Alex Chappell

1st March, 2024

Blog, IC Insights

February Performance Update

2023 closed with bond and equity markets moving notably higher on the back of falling inflation data and the prospect of interest rate cuts. This was something we had anticipated would happen earlier in 2023, though our thoughts played out, and the returns we expected all came in somewhat of a rush in the final two months of the year.

However, as we discussed in January, expectations often overshoot, and markets got too excited in the fourth quarter about how quickly interest rates would come down. We took some profit in January before markets sold off, and we are now adding back in as we look towards a positive few months for inflation, global growth and interest rates.

Fast forward two months to today, and market expectations are now much more measured. Instead of thinking interest rates will go from 5.25% to 4% this year in the UK, markets are pricing in a year end rate of 4.5%. Similarly in the US the first reduction is now expected in June not March, which provides a more realistic timeline for inflation to get back to target.

A consequence of that shift in view has been an increase in market volatility. Bond yields have backed out quite some way, increasing by around 0.6% so far this year, 0.3% of which came in February. As bond yields move up their capital value falls, so to put that in return terms that’s an average loss of around 3.5% on a standard bond exposure so far in 2024. Equity markets have also been mixed, with certain markets performing well (the US and Japan), and others struggling (the UK and China).

Despite the volatility, our portfolios have navigated the start of the year well. Given the selloff in bonds, we have managed to avoid much of the downside, and are now looking to add back into what looks like excellent value especially in UK government bonds. Equity markets have performed well in the US, and we will likely look to reduce our positions here as we move further into the year. Overall, so far this year our portfolios have performed better at the higher risk end, benefiting more from our equity allocations and with less drag from bonds.

One important point to make on the equity exposures is that despite the good results we remain heavily diversified. The reason that is important is because a large portion of global equity returns year-to-date have come from two stocks – Nvidia and Meta – both of whom have ridden the AI investment wave. We have some exposure here but it’s not significant. We are reassured by the various contributions from other sectors, for example we have a thematical equity exposure to the insurance sector which is up 9% year to date.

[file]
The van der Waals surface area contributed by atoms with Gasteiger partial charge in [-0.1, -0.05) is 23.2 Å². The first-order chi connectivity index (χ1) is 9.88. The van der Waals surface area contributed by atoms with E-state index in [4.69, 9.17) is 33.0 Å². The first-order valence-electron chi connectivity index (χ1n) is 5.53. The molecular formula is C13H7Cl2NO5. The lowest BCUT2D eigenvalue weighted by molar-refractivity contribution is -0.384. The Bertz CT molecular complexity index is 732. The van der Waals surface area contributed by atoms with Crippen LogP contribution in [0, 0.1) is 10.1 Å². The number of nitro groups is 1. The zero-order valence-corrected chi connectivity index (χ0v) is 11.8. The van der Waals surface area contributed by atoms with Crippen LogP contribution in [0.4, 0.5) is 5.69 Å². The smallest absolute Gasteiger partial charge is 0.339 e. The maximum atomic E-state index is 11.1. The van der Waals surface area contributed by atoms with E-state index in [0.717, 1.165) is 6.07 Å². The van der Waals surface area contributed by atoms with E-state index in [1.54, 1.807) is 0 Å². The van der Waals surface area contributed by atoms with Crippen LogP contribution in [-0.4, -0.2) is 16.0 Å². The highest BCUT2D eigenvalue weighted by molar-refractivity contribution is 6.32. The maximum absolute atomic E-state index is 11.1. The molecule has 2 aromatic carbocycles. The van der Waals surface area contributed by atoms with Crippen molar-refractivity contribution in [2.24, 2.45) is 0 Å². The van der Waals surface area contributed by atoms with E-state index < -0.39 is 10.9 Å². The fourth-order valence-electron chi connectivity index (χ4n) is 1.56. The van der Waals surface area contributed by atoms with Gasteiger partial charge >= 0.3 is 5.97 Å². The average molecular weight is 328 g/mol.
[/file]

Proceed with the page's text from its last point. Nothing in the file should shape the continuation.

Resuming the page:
Looking forward the investment backdrop remains positive for our return forecasts. A consequence of the rise in bond yields since the turn of the year is that the income yield on the portfolios has risen further. Low Risk for example has an overall yield of more than 5.5% per annum, with High Risk even at 3.5%. This will continue to underpin returns and contribute consistently across the year. We expect our yield story to benefit us with capital upside particularly as inflation comes down significantly in the UK into the early summer months. Indeed, the optimistic end of our forecasts suggest that UK annual inflation starts with a ‘1’ by May. That sounds like a big statement, but when you include the fact that energy prices are predicted to fall by 12% in April, and that last year’s big inflation months are about to fall out of the annual numbers, you can quickly get to a figure below 2%. That naturally gives the Bank of England a lot more headroom to start reducing interest rates, which will be positive for UK bonds. Then, as inflation falls and interest rates are cut, this should help economic growth pick up. That’s then supportive for equity markets, which require a growth backdrop.

There are no doubt potential stumbling blocks. The UK budget is likely to include tax cuts which markets will likely deem as inflationary, and wage inflation is still quite high, which reduces the likelihood of interest rates being cut quickly.  For these reasons we expect bond markets to stumble around a little for now, and maybe sell off a little more. We will be looking to add into these movements, to maximise the opportunity down the line.

So in short, a steady start to the year, and we believe there is significant opportunity around the corner. Of course, there’s a lot of election activity globally over the next 12 months, and geopolitical tensions can ignite problems quite quickly. Our bond holdings will benefit in that environment, so we feel well positioned as we look at the road ahead.